Nadia Crighton catches up with Veterinary Specialist Surgeon and Co-Director and Owner of South Paws Speciality Veterinary Clinic, Dr. James Simcock to talk about bone health in our pets.
It’s all about bones. Coming off the back of Healthy Bones Week for the two-legged variety (AKA humans), the question was raised…what about our pets? Can we help ensure they have good bones and what is the leading problems affecting our pets and their bone health?
It was time to seek out the experts. Veterinary Specialist, Dr James Simcock is particularly passionate about Orthopaedic surgery in our pets.
The good news is, from a surgeon’s point of view, bone health related issues other than tumours or infections are rather uncommon. It’s more the osteoarthritis that causes many pets problems with their bones.
WHAT ABOUT DIET… is there a link between bone health and diet?
Dr. Simcock pointed to the importance of a balanced and correct diet for your pet.
“Feeding a balanced diet and promoting regular activity are probably the most sensible recommendations,” he says. “Occasionally we will see issues in younger, growing animals related to poor bone density. This is often related to poor diets (all meat diets) as these animals are growing.”
This can be a rather controversial subject as many pet owners move towards the natural diet trend. However, with any diet it is important to seek professional advice. This is particularly important for young pups and large breeds.
“Diet is a big factor for bone health especially in young rapidly growing animals,” Dr. Simcock warns. “Ensuring animals are fed diets that are balanced with calcium, phosphorous, vitamins A, E and D is important. Typically feeding a commercial pet food rather than a homemade diet is the easiest way to accomplish this.”
Other conditions include:
- Bone cancer – for example osteosarcoma.
- Infection – “Occasionally we will see infection in the bone (osteomyelitis). While bone infection can be a primary issue, it is typically more commonly secondary to a surgical procedure that requires the use of implants, for example having a broken limb fixed with implants like a plate and screws.”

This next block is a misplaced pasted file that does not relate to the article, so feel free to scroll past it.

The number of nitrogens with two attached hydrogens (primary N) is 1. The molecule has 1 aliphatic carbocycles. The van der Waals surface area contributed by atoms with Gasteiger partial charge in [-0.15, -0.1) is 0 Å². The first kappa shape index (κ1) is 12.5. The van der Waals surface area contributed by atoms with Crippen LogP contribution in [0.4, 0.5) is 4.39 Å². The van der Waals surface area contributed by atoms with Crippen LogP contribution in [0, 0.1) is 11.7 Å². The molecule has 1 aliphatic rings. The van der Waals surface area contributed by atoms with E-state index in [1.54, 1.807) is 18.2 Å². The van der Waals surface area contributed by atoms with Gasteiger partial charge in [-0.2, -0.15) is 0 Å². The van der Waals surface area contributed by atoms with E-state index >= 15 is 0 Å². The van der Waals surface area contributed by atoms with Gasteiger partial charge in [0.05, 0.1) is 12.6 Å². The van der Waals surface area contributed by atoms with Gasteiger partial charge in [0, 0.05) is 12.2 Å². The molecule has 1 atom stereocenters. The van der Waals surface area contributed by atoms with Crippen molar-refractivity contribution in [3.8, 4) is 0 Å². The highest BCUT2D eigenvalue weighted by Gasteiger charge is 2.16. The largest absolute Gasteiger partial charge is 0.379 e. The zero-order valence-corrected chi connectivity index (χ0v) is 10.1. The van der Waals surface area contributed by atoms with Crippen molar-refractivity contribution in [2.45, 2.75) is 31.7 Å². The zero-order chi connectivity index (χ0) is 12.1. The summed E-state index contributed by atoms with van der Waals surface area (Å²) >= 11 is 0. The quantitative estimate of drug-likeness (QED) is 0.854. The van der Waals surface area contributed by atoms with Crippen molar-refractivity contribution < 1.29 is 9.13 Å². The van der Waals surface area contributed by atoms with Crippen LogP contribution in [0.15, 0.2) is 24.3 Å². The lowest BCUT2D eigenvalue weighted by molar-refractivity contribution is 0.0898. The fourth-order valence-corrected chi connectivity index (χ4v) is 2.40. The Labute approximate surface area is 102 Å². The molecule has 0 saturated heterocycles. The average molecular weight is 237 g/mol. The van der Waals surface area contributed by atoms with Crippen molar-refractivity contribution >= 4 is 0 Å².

- Developmental conditions – “like panosteitis and hypertrophic osteodystrophy; these are generally conditions seen in young, growing animals and can cause lameness. This lameness can affect a single limb or possibly can shift between limbs. Often treatment of these conditions is symptomatic with pain relief, these conditions generally resolve on their own.”
With older pet’s it’s important to ensure they are kept moving and also attend regular check-ups. Dogs are masters at masking pain, so if you think your pet is looking stiff or sore a health-check is in order to rule out any arthritis or bone related issues.
“General health recommendations are appropriate with older pets,” Dr. Simcock advises. “Regular vet visits, keeping animals moving/active, maintaining a sensible weight and feeding a balanced diet.”
Dr. Simcock also advises seeking veterinary attention if there are any concerns about your pet’s limb function as the sooner these problems are identified the better the outcome for your pet.
Luckily for our pets, they now have access to many breakthrough treatments when it comes to solving orthopaedic problems. From complex fractures and breaks to developmental issues, and hereditary problems.
“There have been numerous advances in implant technology that can be used for fracture repair, these implants are typically stronger and potentially have a lower risk of failure complications,” Dr. Simcock says. “Some of these implants have coatings that promote bone growth and can inhibit bacterial growth, reducing infection. In addition, there are ongoing investigations into products that will help to promote bone healing.”
Dr. James Simcock BVSc (hons), MANZCVS (Internal Medicine), Registered Specialist of Small Animal Surgery, Diplomate of the American College of Veterinary Surgeons.
Dr. Simcock is co-director and owner of Southpaws alongside Dr. Charles Kuntz. In 2013, Dr. Simcock became a Diplomate of the American College of Veterinary Surgeons by passing the certification examinations. Dr. Simcock is one of the first Australian trained small animal surgeons to pass this examination. He is also a Diplomate of the European College of Veterinary Surgeons and is registered as a specialist in small animal surgery in Victoria. He is an Internship Director and Surgical Residency Advisor for the American College of Veterinary Surgeons.
He is a highly respected and regarded Veterinary Specialist who is also actively involved in teaching and lecturing. For more information on Dr. Simcock please visit www.southpaws.com.au